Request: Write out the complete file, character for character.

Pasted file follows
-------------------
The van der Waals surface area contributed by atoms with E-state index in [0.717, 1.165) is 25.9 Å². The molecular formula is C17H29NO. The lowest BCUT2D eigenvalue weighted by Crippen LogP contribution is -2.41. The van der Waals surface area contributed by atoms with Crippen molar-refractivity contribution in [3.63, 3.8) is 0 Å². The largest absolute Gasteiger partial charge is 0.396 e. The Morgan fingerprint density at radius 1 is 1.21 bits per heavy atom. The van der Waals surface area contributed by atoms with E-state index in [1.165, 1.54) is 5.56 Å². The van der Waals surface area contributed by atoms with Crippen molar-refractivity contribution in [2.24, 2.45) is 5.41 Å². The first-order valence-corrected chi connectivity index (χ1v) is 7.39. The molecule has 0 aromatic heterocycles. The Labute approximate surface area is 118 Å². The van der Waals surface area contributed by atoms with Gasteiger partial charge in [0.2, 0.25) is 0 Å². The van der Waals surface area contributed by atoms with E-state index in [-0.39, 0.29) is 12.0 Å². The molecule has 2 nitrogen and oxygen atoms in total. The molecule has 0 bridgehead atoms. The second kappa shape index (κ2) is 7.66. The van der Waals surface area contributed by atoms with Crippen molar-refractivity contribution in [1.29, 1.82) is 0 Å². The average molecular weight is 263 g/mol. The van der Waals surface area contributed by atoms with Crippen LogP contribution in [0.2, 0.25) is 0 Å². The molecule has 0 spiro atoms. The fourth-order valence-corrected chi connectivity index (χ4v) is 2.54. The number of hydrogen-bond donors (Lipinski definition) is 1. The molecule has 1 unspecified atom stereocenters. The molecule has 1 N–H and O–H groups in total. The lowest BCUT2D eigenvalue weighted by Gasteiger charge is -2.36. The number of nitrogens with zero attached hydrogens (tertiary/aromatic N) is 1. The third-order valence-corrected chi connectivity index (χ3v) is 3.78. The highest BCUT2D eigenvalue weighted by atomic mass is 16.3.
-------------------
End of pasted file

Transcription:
The van der Waals surface area contributed by atoms with E-state index in [0.717, 1.165) is 25.9 Å². The molecular formula is C17H29NO. The lowest BCUT2D eigenvalue weighted by Crippen LogP contribution is -2.41. The van der Waals surface area contributed by atoms with Crippen molar-refractivity contribution in [3.63, 3.8) is 0 Å². The largest absolute Gasteiger partial charge is 0.396 e. The Morgan fingerprint density at radius 1 is 1.21 bits per heavy atom. The van der Waals surface area contributed by atoms with E-state index in [1.165, 1.54) is 5.56 Å². The van der Waals surface area contributed by atoms with Crippen molar-refractivity contribution in [2.24, 2.45) is 5.41 Å². The first-order valence-corrected chi connectivity index (χ1v) is 7.39. The molecule has 0 aromatic heterocycles. The Labute approximate surface area is 118 Å². The van der Waals surface area contributed by atoms with Gasteiger partial charge in [0.2, 0.25) is 0 Å². The van der Waals surface area contributed by atoms with E-state index in [-0.39, 0.29) is 12.0 Å². The molecule has 2 nitrogen and oxygen atoms in total. The molecule has 0 bridgehead atoms. The second kappa shape index (κ2) is 7.66. The van der Waals surface area contributed by atoms with Crippen molar-refractivity contribution in [1.29, 1.82) is 0 Å². The average molecular weight is 263 g/mol. The van der Waals surface area contributed by atoms with Crippen LogP contribution in [0.2, 0.25) is 0 Å². The molecule has 0 spiro atoms. The fourth-order valence-corrected chi connectivity index (χ4v) is 2.54. The number of hydrogen-bond donors (Lipinski definition) is 1. The molecule has 1 unspecified atom stereocenters. The molecule has 1 N–H and O–H groups in total. The lowest BCUT2D eigenvalue weighted by Gasteiger charge is -2.36. The number of nitrogens with zero attached hydrogens (tertiary/aromatic N) is 1. The third-order valence-corrected chi connectivity index (χ3v) is 3.78. The highest BCUT2D eigenvalue weighted by atomic mass is 16.3.